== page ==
Interviews have been lightly edited for clarity.
When I visit the encaustic paintings at City Gallery’s latest exhibition, I have a feeling that I have seen them before. Their stretching shapes and screams of color suggest a purity to ordinary visual experience otherwise obscured–their object of representation is nothing directly observable, but they nonetheless capture essential features of motion. The longer I look, the farther I am sucked into layers of dancing light.
Roberta Friedman, a local artist whose work has been showcased in New Haven for more than 40 years, sits down with me during a heavy Sunday rainstorm to discuss her exhibition. She tells me that it is a memorial for her sister, who recently died of metastatic kidney cancer, and that all proceeds will go directly towards kidney care. Two of her friends pay a visit to the exhibition and eventually join us. She introduces them to each other. She walks us all through her art, her process, and her philosophy.
Each piece, Friedman explains, is made with either hot or cold wax. Hot wax pieces involve a special type of printmaking where she draws a monotype onto a hot place with melting, pigmented wax. Then, she presses paper onto the plate’s surface. She uses various papers—tissue, sheer paper with a colored board behind it, or a unique type of paper with flex in it. Each print is one-of-a-kind. By the time the paper is painted with wax, the wax monotype has already been irrevocably smudged.
The cold wax technique is different. For these pieces, Friedman works with a mixture of wax and oil paint. Though sometimes she paints directly from the tube, she seems to have a particular affinity for her work made with vibrant oil pigment sticks. “And I named these pieces juicy because that’s how I feel about them,” she says. “They’re juicy, they’re gorgeous, they’re beautiful colors.”
When I ask about artistic process, she tells me that hers is “very haphazard” and involves little premeditation. “Usually my process starts with saying, okay, what colors are moving me today?” That guiding question might explain why her paintings feel so natural. In following the colors themselves, Friedman accesses a kind of inarticulable, higher aesthetic order.
Friedman’s love for color drives her to experiment. In some pieces, she tries to bring out the imperfection of her surfaces by rewarming warm wax and spraying water onto its spots. She follows up with an oil pigment stick to outline the marks. In others, she moves the wax away with a tool and layers long rolls of rice paper to enhance airiness.
I ask her what other mediums she’s worked with, and Friedman tells me about her background in watercolor. She’s also worked in oils, acrylic, pen and ink, graphite. She adds: “Judy and I have taken a wonderful class together in abstract art using acrylic paint.” Judy nods.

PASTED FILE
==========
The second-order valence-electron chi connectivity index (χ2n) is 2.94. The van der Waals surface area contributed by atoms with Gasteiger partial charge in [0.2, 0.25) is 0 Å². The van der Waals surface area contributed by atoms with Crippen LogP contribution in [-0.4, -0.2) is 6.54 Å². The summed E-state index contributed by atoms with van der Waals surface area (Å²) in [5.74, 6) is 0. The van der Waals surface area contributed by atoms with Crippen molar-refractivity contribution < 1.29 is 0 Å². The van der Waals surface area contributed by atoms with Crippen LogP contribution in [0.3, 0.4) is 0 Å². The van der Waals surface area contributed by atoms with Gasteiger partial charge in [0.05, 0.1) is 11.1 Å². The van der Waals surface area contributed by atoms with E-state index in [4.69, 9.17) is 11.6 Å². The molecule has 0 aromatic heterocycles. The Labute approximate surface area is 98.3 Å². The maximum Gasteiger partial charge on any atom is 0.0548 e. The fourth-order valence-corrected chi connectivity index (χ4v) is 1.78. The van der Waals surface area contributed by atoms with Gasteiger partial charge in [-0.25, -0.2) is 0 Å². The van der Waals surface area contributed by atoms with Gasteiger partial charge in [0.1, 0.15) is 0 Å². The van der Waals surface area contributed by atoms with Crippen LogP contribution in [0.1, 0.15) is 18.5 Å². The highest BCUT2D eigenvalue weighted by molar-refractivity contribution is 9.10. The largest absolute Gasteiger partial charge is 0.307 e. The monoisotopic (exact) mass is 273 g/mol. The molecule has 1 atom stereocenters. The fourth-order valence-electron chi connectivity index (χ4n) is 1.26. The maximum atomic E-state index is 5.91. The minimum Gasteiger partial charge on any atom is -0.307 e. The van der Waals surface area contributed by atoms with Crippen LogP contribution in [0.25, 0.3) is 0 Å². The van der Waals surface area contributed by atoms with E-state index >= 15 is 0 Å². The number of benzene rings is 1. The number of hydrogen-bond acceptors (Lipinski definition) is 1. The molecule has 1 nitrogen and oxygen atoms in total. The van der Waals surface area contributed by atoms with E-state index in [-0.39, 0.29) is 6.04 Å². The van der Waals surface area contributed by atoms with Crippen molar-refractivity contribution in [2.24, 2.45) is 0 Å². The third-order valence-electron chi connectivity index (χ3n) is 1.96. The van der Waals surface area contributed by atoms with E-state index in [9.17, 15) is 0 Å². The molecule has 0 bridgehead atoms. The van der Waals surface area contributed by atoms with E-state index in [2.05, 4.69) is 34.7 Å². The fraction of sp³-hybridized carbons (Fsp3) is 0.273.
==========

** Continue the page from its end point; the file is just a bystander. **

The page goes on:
Friedman eventually stops her answer because, as she puts it, “there is something you should probably know about me. ” She says that, before joining City Gallery, she practiced as a divorce lawyer for about 30 years. “So I haven’t always worked as an artist, but I’ve never stopped being an artist. And if you’re going to talk to young people about life’s trajectory, I think that’s a really important message. I have always loved art. I have always done art.”
Friedman discusses how some people will only focus their attention on one thing at a time, sometimes only one thing for their whole life. Her sister, she remembers, was a talented pen-and-ink artist but took a break from art when she became a lawyer. It was only in her retirement that Friedman’s sister started taking art classes again. “It was wonderful to see,” she says. “She was loving it.”
But for Friedman, choosing between passions was not viable—a balance between art and law was often essential to her happiness. She has not taken big breaks. In fact, watercolor sustained her throughout her law career. It is practical when you don’t have much time, she explains to me, because the paint doesn’t dry out.
With this in mind, I asked her what role she sees art playing in daily life. “Well, I don’t know that you could live for a minute without having art in your life,” she answers. “You walk down the street and you look at the trees blooming, you look at the leaves turning…” She pauses. “I mean, it’s just giving yourself an awareness of the spring, of watching the beautiful greens as the buds come out. You don’t have to have a particular talent to appreciate beauty or something different.” I figure that not all art must aim toward greatness, but that sometimes the best art is completely ordinary, shared between friends, or bound to a particular moment in time.
When I ask Friedman if she thinks art is spiritual, she says that of course it is. “I mean, I find looking at color and my sweeps of color very spiritual” Then she turns to her friend Judy—also a member of City Gallery. “I look at her work and I know that she is gazing out at the water that she sees from her studio window. And she’s totally communing on a spiritual basis with what’s going to get on that canvas that she’s painting.”
Friedman’s work is propelled by color, intertwined with ordinary life, and grounded by friendship and family. I think to myself that her model of artistic life might be sort of perfect. But Friedman has already moved on. “Almost over?” she asks. “I want to visit with my friend, that’s all.”
I exchange a few thank you’s, close my notebook, and walk back to campus in the rain. On my walk, I try to listen to Friedman’s advice and notice the leaves turning in glistening rain.
City Gallery is located at 994 State Street and is open Friday, Saturday and Sunday 12-4PM.